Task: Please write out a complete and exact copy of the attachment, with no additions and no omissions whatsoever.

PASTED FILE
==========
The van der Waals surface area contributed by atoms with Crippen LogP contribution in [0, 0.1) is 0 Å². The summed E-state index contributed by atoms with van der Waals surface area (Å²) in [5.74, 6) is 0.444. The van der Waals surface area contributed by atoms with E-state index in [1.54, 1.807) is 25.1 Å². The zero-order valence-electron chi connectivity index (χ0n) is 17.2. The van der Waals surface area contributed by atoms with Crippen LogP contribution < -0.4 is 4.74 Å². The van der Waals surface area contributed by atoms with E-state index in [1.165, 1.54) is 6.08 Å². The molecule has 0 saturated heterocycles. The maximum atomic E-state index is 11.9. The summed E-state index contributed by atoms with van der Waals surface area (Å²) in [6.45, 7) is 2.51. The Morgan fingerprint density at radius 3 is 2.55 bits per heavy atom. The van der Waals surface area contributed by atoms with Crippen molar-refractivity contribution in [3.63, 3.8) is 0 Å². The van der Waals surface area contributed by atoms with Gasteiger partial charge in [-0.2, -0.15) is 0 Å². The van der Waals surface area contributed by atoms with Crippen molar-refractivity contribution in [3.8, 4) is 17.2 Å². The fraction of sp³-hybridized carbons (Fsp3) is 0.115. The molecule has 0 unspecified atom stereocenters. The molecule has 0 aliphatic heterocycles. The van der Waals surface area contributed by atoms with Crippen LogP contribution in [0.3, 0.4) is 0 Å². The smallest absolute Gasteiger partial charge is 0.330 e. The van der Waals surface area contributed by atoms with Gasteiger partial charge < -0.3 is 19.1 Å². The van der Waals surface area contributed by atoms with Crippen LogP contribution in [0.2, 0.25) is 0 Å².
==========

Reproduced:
The van der Waals surface area contributed by atoms with Crippen LogP contribution in [0, 0.1) is 0 Å². The summed E-state index contributed by atoms with van der Waals surface area (Å²) in [5.74, 6) is 0.444. The van der Waals surface area contributed by atoms with E-state index in [1.54, 1.807) is 25.1 Å². The zero-order valence-electron chi connectivity index (χ0n) is 17.2. The van der Waals surface area contributed by atoms with Crippen LogP contribution < -0.4 is 4.74 Å². The van der Waals surface area contributed by atoms with E-state index in [1.165, 1.54) is 6.08 Å². The molecule has 0 saturated heterocycles. The maximum atomic E-state index is 11.9. The summed E-state index contributed by atoms with van der Waals surface area (Å²) in [6.45, 7) is 2.51. The Morgan fingerprint density at radius 3 is 2.55 bits per heavy atom. The van der Waals surface area contributed by atoms with Crippen molar-refractivity contribution in [3.63, 3.8) is 0 Å². The van der Waals surface area contributed by atoms with Gasteiger partial charge in [-0.2, -0.15) is 0 Å². The van der Waals surface area contributed by atoms with Crippen molar-refractivity contribution in [3.8, 4) is 17.2 Å². The fraction of sp³-hybridized carbons (Fsp3) is 0.115. The molecule has 0 unspecified atom stereocenters. The molecule has 0 aliphatic heterocycles. The van der Waals surface area contributed by atoms with Crippen LogP contribution in [0.3, 0.4) is 0 Å². The smallest absolute Gasteiger partial charge is 0.330 e. The van der Waals surface area contributed by atoms with Gasteiger partial charge < -0.3 is 19.1 Å². The van der Waals surface area contributed by atoms with Crippen LogP contribution in [0.2, 0.25) is 0 Å².